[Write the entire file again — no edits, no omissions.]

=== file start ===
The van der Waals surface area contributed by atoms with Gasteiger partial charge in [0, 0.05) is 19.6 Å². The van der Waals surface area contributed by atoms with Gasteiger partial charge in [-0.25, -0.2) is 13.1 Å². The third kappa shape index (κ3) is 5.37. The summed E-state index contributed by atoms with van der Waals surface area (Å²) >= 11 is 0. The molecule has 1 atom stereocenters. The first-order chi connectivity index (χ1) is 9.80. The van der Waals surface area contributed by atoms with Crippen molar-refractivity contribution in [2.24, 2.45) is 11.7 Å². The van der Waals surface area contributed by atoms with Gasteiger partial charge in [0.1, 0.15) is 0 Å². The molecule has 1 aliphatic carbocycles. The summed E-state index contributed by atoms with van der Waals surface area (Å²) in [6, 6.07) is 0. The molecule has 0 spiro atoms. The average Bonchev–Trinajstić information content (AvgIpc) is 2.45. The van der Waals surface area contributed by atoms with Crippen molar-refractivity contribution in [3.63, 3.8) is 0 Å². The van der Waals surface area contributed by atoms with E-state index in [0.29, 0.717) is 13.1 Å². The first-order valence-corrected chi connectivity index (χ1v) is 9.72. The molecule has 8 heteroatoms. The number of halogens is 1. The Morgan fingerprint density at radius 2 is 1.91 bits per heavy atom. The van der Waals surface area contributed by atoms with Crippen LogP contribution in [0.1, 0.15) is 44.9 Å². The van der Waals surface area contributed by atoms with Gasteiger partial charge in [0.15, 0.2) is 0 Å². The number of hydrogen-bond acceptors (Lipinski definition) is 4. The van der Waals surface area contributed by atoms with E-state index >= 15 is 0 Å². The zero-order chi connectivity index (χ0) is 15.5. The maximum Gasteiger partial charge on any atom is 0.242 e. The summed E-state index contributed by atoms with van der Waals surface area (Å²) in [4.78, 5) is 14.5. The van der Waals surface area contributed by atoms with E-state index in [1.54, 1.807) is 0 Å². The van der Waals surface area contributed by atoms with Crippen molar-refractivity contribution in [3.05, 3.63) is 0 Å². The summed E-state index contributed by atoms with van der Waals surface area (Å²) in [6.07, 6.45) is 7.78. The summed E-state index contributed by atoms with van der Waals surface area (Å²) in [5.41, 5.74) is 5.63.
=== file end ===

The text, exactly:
The van der Waals surface area contributed by atoms with Gasteiger partial charge in [0, 0.05) is 19.6 Å². The van der Waals surface area contributed by atoms with Gasteiger partial charge in [-0.25, -0.2) is 13.1 Å². The third kappa shape index (κ3) is 5.37. The summed E-state index contributed by atoms with van der Waals surface area (Å²) >= 11 is 0. The molecule has 1 atom stereocenters. The first-order chi connectivity index (χ1) is 9.80. The van der Waals surface area contributed by atoms with Crippen molar-refractivity contribution in [2.24, 2.45) is 11.7 Å². The van der Waals surface area contributed by atoms with Gasteiger partial charge in [0.1, 0.15) is 0 Å². The molecule has 1 aliphatic carbocycles. The summed E-state index contributed by atoms with van der Waals surface area (Å²) in [6, 6.07) is 0. The molecule has 0 spiro atoms. The average Bonchev–Trinajstić information content (AvgIpc) is 2.45. The van der Waals surface area contributed by atoms with Crippen molar-refractivity contribution in [3.63, 3.8) is 0 Å². The van der Waals surface area contributed by atoms with E-state index in [0.29, 0.717) is 13.1 Å². The first-order valence-corrected chi connectivity index (χ1v) is 9.72. The molecule has 8 heteroatoms. The number of halogens is 1. The Morgan fingerprint density at radius 2 is 1.91 bits per heavy atom. The van der Waals surface area contributed by atoms with Crippen LogP contribution in [0.1, 0.15) is 44.9 Å². The van der Waals surface area contributed by atoms with Gasteiger partial charge in [0.15, 0.2) is 0 Å². The number of hydrogen-bond acceptors (Lipinski definition) is 4. The van der Waals surface area contributed by atoms with E-state index >= 15 is 0 Å². The zero-order chi connectivity index (χ0) is 15.5. The maximum Gasteiger partial charge on any atom is 0.242 e. The summed E-state index contributed by atoms with van der Waals surface area (Å²) in [4.78, 5) is 14.5. The van der Waals surface area contributed by atoms with E-state index in [1.54, 1.807) is 0 Å². The van der Waals surface area contributed by atoms with Crippen molar-refractivity contribution in [3.05, 3.63) is 0 Å². The summed E-state index contributed by atoms with van der Waals surface area (Å²) in [6.07, 6.45) is 7.78. The summed E-state index contributed by atoms with van der Waals surface area (Å²) in [5.41, 5.74) is 5.63.